Environics released a new poll earlier this week, showing that the New Democrats continue to hold a narrow lead over the Conservatives, mostly unchanged from their last poll of May 7-9. But a sub-regional breakdown provided to ThreeHundredEight shows that the NDP is running away with things in Newfoundland and Labrador - and struggling in Saskatchewan.
The Conservatives are up four points in Ontario to 40%, while the NDP is down two to 30%. The gap stands at 10 points, but that has been bouncing around from poll to poll. The Liberals, down three to 23%, have been struggling in most surveys.
In Quebec, the New Democrats are down one point to 44% and the Bloc Québécois is up one to 26%. The Liberals are up two to 15% and the Tories are down three to 12%, none of these being very significant changes in support.
The gap has narrowed in British Columbia, where the NDP is down six points to 37% and the Tories are up five to 34%. The Liberals are well behind the pack with 21% (+1), while the Greens are down two points to 8%.
Alberta and the Prairies are standard fare, while the NDP is up 13 points in Atlantic Canada to 44%. The Liberals are up 10 to 30%, while the Conservatives are down 15 to 23%. These wild swings are likely statistical noise, but the sample is more robust than usual: Environics over-sampled the region to get useable Newfoundland numbers (but of course, those were scaled back to represent an accurate weight within the region).
None of these regional results are remarkable, they generally line-up with what most other polls show to be the case. But the sub-regional results are fascinating, giving us a look at the country's three largest cities (and their metropolitan areas), how the vote breaks down in the Prairies, and where things stand on the Rock.
Moving to Saskatchewan, we see that the NDP is not doing as well in the province as has been expected. Most of their gains in the Prairies appear to be heavily weighted to Manitoba, where the race is quite close.
In Saskatchewan, the Conservatives are down nine points from the election to 47% support, but the New Democrats have slipped four points to 28%. This does not put them in range of winning any seats, maintaining the status quo of 13 Conservatives and one Liberal (they are up four points to 13% in the region). The Green result, at 12%, is probably too high, but it is difficult to know for sure where those votes might go.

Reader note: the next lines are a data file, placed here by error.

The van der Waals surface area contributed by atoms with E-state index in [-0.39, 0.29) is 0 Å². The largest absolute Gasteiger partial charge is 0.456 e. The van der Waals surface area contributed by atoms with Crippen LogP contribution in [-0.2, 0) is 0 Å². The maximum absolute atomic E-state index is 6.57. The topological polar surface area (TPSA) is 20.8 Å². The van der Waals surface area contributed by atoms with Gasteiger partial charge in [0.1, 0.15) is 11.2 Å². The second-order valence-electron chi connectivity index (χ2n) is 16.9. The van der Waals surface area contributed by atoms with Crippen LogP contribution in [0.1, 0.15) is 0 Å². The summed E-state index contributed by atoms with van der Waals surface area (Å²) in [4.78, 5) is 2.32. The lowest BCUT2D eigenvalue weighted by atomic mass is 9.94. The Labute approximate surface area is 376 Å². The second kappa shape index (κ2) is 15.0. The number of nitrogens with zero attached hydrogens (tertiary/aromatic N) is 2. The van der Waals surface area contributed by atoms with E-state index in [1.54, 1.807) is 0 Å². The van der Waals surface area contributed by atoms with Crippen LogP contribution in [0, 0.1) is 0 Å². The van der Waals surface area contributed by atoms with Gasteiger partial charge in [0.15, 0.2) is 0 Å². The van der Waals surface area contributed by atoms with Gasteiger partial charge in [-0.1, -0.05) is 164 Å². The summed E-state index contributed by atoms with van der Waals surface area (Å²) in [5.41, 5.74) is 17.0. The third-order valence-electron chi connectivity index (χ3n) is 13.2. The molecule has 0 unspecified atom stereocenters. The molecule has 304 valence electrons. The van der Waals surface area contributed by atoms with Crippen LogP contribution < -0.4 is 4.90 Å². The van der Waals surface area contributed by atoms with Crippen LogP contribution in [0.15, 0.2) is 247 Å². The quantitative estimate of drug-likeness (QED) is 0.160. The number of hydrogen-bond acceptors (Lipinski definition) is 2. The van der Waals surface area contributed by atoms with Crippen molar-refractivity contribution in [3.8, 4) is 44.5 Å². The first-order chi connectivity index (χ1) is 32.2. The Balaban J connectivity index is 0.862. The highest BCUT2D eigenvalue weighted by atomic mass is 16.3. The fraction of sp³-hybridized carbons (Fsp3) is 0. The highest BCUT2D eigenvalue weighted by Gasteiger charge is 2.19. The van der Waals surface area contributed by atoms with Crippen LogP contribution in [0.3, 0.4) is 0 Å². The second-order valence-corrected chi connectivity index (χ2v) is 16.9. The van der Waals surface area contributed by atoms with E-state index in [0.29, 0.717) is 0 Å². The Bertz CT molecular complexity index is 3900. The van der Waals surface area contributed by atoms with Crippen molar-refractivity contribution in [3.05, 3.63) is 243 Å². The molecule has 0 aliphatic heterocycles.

The Conservatives have dropped 15 points in Manitoba to 39%, while the NDP is up nine points to 35%. The Liberals, meanwhile, are steady with 17% support. This would likely deliver four seats to the NDP and one to the Liberals in the province, with the remaining nine going to the Tories. That is down two seats for them.
In Toronto, the race is a close one: the Conservatives have 33% support, the NDP has 31%, and the Liberals have 28%. This suggests that the NDP is starting to breakthrough into the outlying suburbs of Toronto, but that the Liberals are still a force in the city.
The NDP is running away with it in Montreal, where they have 52% support. The Bloc is the runner-up with 21%, putting them narrowly ahead of the Liberals. They have 16% support, much of that undoubtedly concentrated on the West Island. The Tories are completely out of the race with 8% support in the area.
And that brings us to Newfoundland and Labrador. The sample for the province isn't huge, with an MOE of just under eight points, but it is large enough to give us an idea of what is going on. I'm also told that a larger sample has backed up these results. Environics puts NDP support in Newfoundland and Labrador at 59% support, up an amazing 26 points since the election. The Liberals are down 16 points to 22%, while the Tories are down 10 points to 18%. With this sort of swing, the New Democrats could win four seats in the province, with the Liberals barely holding on to three.
The Tories win 17 seats in British Columbia, 27 in Alberta, 22 in the Prairies, 70 in Ontario, three in Quebec, two in Atlantic Canada, and one in the North. As usual, it is the combination of the West and Ontario that keeps the Conservatives on top.
The NDP wins 13 seats in British Columbia, one in Alberta, four in the Prairies, 25 in Ontario, 60 in Quebec, 16 in Atlantic Canada, and one in the North.
The Liberals win five seats in B.C., two in the Prairies, 11 in Ontario, seven in Quebec, 14 in Atlantic Canada, and one in the North.
As mentioned, the top-line and regional numbers add to the general picture that is forming about where the parties stand throughout the country. But the sub-regional ones paint a slightly different landscape. While caution must be used with the small samples, they suggest that the NDP is not making the inroads it needs to make in Saskatchewan and that the party is poised to do exceptionally well in Newfoundland and Labrador. The Conservatives are still in play in Vancouver and Toronto, but are being challenged more and more in the Ontario capital.
Environics gives us some interesting numbers to mull over the Canada Day weekend.